Texas Bank & Trust Co. v. Cavin, 26 N.M. 326 (1920)

July 1, 1920 · Supreme Court of New Mexico · No. 2364
26 N.M. 326

[No. 2364.

July 1, 1920.

Rehearing Denied Oct. 5, 1920.1



1. • The payee and holder of a joint and several note signed by C. and A., with knowledge that A. signed said note to secure or as collateral for another note signed by C., can only recover from A. the amount remaining due on the note of C. for which the joint note was collateral. P. 333

2. The payee and holder of a collateral note, with knowledge that it has been diverted from the purpose for which it was given, cannot hold the accommodation maker on such collateral note liable for any other1 propose, or to any greater extent than that for which the accommodation note was given. P. 333

3. The joint and several maker of a prommissory note, who pledges it as security for another note signed by him, and for ‘‘any and all other indebtedness due by him,” is liable for the note, although the liability of his joint maker is limited to the amount due on the note for which the joint and several note was given as security. P. 334

4. In a suit on a promissory note,' where the defendants pleads payment and a counterclaim arising out of other notes given to the plaintiff, and the plaintiff then submits an itemized statement, and on trial both parties request that the case be referred and an accounting- made, the court should order an accounting to ascertain the state of accounts between the' parties. P. 334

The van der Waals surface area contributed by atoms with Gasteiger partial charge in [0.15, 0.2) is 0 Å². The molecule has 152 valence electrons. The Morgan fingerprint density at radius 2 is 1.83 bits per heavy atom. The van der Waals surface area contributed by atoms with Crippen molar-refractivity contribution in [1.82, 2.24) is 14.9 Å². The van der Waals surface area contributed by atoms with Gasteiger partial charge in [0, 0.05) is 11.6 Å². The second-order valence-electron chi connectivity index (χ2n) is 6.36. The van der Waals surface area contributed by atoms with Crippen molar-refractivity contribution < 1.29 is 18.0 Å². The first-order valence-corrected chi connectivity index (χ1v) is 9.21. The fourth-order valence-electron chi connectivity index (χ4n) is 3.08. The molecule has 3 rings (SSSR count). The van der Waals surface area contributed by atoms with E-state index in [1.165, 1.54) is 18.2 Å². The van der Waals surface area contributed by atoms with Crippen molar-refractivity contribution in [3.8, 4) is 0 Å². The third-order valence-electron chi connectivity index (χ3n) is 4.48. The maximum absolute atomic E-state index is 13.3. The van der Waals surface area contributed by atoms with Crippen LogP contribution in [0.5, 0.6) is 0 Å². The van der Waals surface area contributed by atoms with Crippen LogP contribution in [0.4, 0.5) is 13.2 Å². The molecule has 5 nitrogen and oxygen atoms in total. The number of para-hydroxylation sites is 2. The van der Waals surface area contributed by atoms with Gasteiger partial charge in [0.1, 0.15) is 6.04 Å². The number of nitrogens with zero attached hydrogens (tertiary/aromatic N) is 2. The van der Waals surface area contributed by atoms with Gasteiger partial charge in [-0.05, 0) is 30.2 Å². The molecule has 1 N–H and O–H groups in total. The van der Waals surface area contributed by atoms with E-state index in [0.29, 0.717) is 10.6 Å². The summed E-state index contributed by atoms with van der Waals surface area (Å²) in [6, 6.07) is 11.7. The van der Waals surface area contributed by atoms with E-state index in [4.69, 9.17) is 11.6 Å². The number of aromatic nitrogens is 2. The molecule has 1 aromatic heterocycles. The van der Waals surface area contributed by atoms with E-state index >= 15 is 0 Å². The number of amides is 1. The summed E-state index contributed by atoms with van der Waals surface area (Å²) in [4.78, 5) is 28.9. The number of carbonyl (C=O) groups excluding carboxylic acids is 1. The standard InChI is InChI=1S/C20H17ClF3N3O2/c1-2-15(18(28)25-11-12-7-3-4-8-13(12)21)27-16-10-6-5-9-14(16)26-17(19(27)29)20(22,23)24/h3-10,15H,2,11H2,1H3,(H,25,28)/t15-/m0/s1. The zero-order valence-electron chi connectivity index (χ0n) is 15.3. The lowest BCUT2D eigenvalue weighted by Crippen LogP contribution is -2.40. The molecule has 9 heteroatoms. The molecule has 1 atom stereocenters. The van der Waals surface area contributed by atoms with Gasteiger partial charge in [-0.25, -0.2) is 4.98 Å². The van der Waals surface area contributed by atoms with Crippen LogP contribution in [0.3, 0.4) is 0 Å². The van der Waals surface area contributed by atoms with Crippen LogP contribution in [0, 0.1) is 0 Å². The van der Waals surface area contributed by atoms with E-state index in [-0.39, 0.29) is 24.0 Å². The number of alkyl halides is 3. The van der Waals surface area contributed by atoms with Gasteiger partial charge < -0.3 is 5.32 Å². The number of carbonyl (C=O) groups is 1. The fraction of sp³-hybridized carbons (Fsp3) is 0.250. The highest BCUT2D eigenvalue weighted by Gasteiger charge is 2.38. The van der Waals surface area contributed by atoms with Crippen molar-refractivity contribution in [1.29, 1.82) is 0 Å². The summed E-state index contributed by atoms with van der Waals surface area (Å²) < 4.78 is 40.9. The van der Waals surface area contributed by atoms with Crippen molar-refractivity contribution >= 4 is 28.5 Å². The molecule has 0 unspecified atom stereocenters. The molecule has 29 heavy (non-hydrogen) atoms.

5. The practice of interrogating the court under the guise of requested findings is condemned. Counsel should submit to the trial court such ultimate findings of fact and conclu*327sions of law as in his o.pinion the case justifies, and request that the court either find, or refuse to find, such conclusions. P. 336

Appeal from District Court, Chaves County; Richardson, Judge.

Action by the Texas Bank & Trust Company of El Paso, Tex., against G-. E. Cavin and another. Judgment for plaintiff, and defendants appeal.

Reversed and remanded.

Reid, Hervey'& Iden, of Roswell, for appellants. •

Court should have rendered judgment in account, case being tried on theory of account.

Judgment could, be rendered against Amis only for amount remaining due on note. 8 C. J. 265.

Payee cannot be holder in due course.